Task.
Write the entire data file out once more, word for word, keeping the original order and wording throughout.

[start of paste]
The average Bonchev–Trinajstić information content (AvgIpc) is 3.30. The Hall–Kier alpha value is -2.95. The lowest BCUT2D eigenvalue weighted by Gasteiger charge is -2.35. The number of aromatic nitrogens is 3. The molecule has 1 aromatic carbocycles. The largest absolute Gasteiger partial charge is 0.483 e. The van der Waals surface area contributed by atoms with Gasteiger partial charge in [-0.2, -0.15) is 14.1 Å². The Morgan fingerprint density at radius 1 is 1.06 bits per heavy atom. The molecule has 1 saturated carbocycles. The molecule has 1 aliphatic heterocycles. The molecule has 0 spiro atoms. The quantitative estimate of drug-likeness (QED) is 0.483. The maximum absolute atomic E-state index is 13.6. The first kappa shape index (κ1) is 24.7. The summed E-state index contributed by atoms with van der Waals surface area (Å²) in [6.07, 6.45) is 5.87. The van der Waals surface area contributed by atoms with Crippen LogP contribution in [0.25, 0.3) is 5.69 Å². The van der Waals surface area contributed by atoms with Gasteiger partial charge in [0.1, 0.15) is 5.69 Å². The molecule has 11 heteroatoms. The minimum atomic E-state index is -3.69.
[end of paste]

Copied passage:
The average Bonchev–Trinajstić information content (AvgIpc) is 3.30. The Hall–Kier alpha value is -2.95. The lowest BCUT2D eigenvalue weighted by Gasteiger charge is -2.35. The number of aromatic nitrogens is 3. The molecule has 1 aromatic carbocycles. The largest absolute Gasteiger partial charge is 0.483 e. The van der Waals surface area contributed by atoms with Gasteiger partial charge in [-0.2, -0.15) is 14.1 Å². The Morgan fingerprint density at radius 1 is 1.06 bits per heavy atom. The molecule has 1 saturated carbocycles. The molecule has 1 aliphatic heterocycles. The molecule has 0 spiro atoms. The quantitative estimate of drug-likeness (QED) is 0.483. The maximum absolute atomic E-state index is 13.6. The first kappa shape index (κ1) is 24.7. The summed E-state index contributed by atoms with van der Waals surface area (Å²) in [6.07, 6.45) is 5.87. The van der Waals surface area contributed by atoms with Crippen LogP contribution in [0.25, 0.3) is 5.69 Å². The van der Waals surface area contributed by atoms with Gasteiger partial charge in [0.1, 0.15) is 5.69 Å². The molecule has 11 heteroatoms. The minimum atomic E-state index is -3.69.